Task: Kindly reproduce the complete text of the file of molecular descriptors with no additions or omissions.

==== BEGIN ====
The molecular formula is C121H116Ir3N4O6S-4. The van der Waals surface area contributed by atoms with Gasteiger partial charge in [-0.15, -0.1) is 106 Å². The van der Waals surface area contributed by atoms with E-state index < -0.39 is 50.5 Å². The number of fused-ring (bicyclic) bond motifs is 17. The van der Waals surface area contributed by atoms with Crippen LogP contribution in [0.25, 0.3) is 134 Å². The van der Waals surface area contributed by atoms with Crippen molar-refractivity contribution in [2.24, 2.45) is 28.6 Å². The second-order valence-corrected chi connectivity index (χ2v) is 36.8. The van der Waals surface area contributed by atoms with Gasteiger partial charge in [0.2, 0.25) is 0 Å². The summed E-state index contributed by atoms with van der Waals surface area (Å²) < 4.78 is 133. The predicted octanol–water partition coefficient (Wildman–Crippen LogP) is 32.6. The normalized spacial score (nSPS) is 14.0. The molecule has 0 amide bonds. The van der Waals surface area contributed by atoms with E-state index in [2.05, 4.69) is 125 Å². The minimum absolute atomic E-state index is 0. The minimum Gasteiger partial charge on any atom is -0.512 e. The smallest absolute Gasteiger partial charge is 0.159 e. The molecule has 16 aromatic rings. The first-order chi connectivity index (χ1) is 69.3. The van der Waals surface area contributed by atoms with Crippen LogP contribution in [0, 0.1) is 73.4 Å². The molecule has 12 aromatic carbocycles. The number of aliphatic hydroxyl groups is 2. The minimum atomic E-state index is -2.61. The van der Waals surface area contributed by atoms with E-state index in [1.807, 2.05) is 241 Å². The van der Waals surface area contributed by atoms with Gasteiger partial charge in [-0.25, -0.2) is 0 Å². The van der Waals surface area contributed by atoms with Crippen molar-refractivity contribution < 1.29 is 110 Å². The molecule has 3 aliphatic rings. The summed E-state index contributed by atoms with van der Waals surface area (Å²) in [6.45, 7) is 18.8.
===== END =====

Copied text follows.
The molecular formula is C121H116Ir3N4O6S-4. The van der Waals surface area contributed by atoms with Gasteiger partial charge in [-0.15, -0.1) is 106 Å². The van der Waals surface area contributed by atoms with E-state index < -0.39 is 50.5 Å². The number of fused-ring (bicyclic) bond motifs is 17. The van der Waals surface area contributed by atoms with Crippen LogP contribution in [0.25, 0.3) is 134 Å². The van der Waals surface area contributed by atoms with Crippen molar-refractivity contribution in [2.24, 2.45) is 28.6 Å². The second-order valence-corrected chi connectivity index (χ2v) is 36.8. The van der Waals surface area contributed by atoms with Gasteiger partial charge in [0.2, 0.25) is 0 Å². The summed E-state index contributed by atoms with van der Waals surface area (Å²) < 4.78 is 133. The predicted octanol–water partition coefficient (Wildman–Crippen LogP) is 32.6. The normalized spacial score (nSPS) is 14.0. The molecule has 0 amide bonds. The van der Waals surface area contributed by atoms with E-state index in [2.05, 4.69) is 125 Å². The minimum absolute atomic E-state index is 0. The minimum Gasteiger partial charge on any atom is -0.512 e. The smallest absolute Gasteiger partial charge is 0.159 e. The molecule has 16 aromatic rings. The first-order chi connectivity index (χ1) is 69.3. The van der Waals surface area contributed by atoms with Crippen LogP contribution in [0, 0.1) is 73.4 Å². The molecule has 12 aromatic carbocycles. The number of aliphatic hydroxyl groups is 2. The minimum atomic E-state index is -2.61. The van der Waals surface area contributed by atoms with E-state index in [1.807, 2.05) is 241 Å². The van der Waals surface area contributed by atoms with Gasteiger partial charge in [-0.25, -0.2) is 0 Å². The van der Waals surface area contributed by atoms with Crippen molar-refractivity contribution < 1.29 is 110 Å². The molecule has 3 aliphatic rings. The summed E-state index contributed by atoms with van der Waals surface area (Å²) in [6.45, 7) is 18.8.